And so the parable of the Good Shepherd remains a scandal in our day too. For it continues to confound the inhumane ideologies everywhere evident in the world around us: in dictatorships like that in Zimbabwe and North Korea where many are left to starve; in the Middle East where Shiite, Sunni, and Kurd are turned into killing abstractions. And here in the United States we have dangerous notions like National Security and Budget Deficits to say nothing of virulent ideas like Racial Profiling and Voter Fraud among many another. Each of us can easily conjure up around us equally ridiculous idiocies because the robo calls never stop and the TV ads are in our eyes ad nauseam. And to add insult to injury the Vatican’s recent reprimand of the Leadership Conference of Women Religious for differing “at times, from views held by American bishops” about the right to life and human sexuality (Reuters 20 April 2012) shows the Congregation for the Doctrine of the Faith as ignorant of the meaning of today’s gospel and as ideologically blind to freedom of conscience as the varieties of secular intransigence already mentioned. To each of these forms of doctrinal inflexibility the individual falls victim if not by bullet or bomb then by legal maneuvers, program cuts, and the willful suspension of human rights. And each of these wolfish ideologies produce lost sheep who have no shepherd to protect them.
The three readings for today suggest that sanity as well as salvation lies in Jesus, who defines himself as the Good Shepherd. Additionally, Jesus is Peter’s stone—indeed the cornerstone—that the builders rejected; Jesus is John’s example of one who has laid down his life for us as we ought to lay down ours for one another; Jesus, as John says, is the one whom God knows and who knows God: the Good Shepherd whom wolves cannot frighten into leaving his sheep. That is why we are here with him today.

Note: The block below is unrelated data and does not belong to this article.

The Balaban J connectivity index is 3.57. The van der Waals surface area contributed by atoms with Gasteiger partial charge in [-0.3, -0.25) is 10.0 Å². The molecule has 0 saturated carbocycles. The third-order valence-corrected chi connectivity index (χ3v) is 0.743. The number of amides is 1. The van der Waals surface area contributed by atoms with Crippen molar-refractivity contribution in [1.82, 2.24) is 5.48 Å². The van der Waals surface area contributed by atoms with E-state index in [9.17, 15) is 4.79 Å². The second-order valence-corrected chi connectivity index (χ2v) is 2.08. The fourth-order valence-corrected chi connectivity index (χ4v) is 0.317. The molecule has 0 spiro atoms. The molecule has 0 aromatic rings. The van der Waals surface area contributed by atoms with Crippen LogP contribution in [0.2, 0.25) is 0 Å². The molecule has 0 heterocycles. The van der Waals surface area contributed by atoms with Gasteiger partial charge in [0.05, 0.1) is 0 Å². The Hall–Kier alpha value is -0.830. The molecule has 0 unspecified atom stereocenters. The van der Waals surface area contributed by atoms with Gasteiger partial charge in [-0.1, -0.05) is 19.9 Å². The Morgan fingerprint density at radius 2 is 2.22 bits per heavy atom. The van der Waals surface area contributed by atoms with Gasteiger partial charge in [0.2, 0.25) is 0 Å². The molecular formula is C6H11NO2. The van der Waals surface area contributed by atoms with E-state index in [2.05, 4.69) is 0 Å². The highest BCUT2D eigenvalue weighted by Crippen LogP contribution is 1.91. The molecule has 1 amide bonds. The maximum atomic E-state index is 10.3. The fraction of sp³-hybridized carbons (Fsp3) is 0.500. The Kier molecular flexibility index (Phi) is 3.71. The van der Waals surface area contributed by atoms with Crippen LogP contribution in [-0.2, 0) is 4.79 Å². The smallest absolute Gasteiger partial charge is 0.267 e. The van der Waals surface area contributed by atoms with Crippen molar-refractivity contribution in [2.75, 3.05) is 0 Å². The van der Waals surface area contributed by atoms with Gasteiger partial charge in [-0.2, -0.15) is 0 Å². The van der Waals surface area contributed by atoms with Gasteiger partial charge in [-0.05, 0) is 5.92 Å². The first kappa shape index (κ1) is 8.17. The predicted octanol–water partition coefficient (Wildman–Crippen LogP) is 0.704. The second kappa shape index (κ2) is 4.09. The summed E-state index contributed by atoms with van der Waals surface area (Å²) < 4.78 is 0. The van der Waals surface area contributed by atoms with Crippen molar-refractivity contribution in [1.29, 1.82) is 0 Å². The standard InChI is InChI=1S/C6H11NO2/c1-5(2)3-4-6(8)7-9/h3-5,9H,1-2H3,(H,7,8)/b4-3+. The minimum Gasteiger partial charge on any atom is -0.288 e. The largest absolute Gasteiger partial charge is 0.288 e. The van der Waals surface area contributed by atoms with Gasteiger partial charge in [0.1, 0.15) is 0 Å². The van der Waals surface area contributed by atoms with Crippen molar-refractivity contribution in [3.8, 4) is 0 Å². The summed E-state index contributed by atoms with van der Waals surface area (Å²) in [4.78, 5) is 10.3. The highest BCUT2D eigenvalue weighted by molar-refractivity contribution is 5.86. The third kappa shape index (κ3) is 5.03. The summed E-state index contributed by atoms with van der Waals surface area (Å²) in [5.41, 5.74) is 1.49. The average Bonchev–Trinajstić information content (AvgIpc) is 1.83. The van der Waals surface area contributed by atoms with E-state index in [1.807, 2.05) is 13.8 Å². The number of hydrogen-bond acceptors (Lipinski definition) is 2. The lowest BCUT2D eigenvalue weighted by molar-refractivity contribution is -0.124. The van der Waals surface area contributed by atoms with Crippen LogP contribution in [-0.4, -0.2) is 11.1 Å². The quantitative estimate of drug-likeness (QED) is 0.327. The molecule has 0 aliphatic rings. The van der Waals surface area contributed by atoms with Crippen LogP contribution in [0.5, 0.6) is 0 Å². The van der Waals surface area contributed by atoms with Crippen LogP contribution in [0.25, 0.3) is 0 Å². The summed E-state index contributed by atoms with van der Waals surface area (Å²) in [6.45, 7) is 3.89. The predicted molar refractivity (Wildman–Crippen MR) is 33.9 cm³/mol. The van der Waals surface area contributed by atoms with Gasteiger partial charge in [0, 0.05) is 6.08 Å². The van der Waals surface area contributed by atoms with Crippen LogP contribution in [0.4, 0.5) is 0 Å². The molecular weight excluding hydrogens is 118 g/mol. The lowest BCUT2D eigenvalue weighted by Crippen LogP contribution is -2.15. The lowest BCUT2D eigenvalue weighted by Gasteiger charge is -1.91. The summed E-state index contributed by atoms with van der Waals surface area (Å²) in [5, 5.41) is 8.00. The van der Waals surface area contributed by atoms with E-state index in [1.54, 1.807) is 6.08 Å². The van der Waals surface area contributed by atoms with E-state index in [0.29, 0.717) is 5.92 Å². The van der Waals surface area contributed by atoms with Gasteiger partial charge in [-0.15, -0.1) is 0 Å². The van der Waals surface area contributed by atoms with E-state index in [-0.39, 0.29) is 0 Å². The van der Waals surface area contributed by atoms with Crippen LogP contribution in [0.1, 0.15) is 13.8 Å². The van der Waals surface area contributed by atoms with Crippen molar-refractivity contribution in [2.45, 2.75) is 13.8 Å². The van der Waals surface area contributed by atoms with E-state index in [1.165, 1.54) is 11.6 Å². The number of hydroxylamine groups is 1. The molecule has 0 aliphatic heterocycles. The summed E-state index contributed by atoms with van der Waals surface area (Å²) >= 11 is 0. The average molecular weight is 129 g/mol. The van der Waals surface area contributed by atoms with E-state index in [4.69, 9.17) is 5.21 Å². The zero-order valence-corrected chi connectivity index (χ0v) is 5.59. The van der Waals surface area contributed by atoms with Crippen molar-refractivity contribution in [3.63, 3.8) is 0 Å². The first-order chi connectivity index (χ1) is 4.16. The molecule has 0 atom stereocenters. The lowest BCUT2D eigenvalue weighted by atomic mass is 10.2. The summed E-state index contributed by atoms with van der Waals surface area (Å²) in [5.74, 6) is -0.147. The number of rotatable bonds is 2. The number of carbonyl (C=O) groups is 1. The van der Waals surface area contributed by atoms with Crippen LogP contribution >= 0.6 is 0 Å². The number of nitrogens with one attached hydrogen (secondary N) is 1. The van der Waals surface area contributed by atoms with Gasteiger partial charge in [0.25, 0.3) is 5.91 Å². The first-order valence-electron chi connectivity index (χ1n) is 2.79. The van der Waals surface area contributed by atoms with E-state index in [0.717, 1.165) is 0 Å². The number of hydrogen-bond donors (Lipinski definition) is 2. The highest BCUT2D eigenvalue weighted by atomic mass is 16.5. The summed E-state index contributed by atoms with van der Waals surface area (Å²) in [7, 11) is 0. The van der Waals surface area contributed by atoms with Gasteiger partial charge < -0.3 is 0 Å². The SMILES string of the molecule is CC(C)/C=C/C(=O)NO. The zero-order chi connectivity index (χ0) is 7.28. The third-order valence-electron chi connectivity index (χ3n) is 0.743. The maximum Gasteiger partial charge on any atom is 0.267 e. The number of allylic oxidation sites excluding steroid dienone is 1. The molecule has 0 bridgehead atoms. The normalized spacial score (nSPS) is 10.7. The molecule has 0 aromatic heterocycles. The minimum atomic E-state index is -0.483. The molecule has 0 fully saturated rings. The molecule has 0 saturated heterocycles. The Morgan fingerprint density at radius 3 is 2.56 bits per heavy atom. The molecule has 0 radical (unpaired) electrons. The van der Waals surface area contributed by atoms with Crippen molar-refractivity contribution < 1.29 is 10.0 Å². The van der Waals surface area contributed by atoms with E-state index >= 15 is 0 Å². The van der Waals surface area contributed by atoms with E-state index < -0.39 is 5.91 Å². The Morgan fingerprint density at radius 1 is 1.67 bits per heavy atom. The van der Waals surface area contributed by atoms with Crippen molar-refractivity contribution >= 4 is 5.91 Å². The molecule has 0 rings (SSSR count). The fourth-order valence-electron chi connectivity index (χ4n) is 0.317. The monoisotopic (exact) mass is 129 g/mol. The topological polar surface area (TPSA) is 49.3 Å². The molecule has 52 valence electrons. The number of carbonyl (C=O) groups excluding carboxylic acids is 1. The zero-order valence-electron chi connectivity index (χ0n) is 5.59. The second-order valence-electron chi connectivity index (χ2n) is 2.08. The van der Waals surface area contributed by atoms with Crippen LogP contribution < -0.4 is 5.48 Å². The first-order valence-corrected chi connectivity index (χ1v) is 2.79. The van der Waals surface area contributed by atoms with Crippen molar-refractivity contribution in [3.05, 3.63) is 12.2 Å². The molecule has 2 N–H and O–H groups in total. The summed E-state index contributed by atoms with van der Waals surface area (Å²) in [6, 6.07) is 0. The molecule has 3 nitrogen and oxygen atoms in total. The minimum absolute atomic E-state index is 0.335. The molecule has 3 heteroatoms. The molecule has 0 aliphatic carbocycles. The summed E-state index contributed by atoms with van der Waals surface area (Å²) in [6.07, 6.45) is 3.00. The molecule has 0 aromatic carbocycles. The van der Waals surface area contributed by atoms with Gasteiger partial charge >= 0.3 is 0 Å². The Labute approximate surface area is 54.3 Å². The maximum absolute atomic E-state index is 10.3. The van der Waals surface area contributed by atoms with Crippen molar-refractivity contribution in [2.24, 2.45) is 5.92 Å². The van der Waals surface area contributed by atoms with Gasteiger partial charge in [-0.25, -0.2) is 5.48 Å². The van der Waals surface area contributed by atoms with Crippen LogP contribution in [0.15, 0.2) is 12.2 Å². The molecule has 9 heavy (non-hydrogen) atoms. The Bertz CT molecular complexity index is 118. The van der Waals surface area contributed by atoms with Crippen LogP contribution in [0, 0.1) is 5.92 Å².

To me this Jesus is as stubbornly defiant as any donkey standing across a road and asserting his rights as an individual against a machine. For me this Jesus is as wise as a donkey approving of a young man’s proposing marriage to a young woman and wanting—indeed, insisting—on taking part in the love-scene. But the love-scene that is traced out in the Scriptures goes way beyond any more or less ingenious analogy that I can draw when John in his letter says this to us: “Little children, let us love, not in word or speech, but in truth and action. And by this we will know that we are from the truth and will reassure our hearts before God whenever our hearts condemn us; for God is greater than our hearts, and God knows everything. . . . And this is God’s commandment, that we should believe in the name of his Son Jesus Christ and love one another. . . .”
Nicholas D. Kristof, who forever seems to be in some unvisitable part of the globe, has given us examples of people who live this belief in their everyday lives—people “whose magnificence lies not in their vestments, but in their selflessness.” Singling out “Maryknoll Sisters in Central America and Cabrini Sisters in Africa” he writes, “Ordinary lepers, prostitutes and slum-dwellers may never see a cardinal, but they daily encounter a truly noble Catholic Church in the form of priests, nuns and lay workers toiling to make a difference” (The New York Times, 18 April 2010, p. 11). These certainly are one example of Good Shepherds in our time who seek out the very people whom too many in authority in church and state see as lost. We may not be able to be as remarkable as such individuals are, but each of us will inevitably encounter, as John says, “a brother or sister in need.” Then it will be our opportunity to enter tellingly into this demanding parable.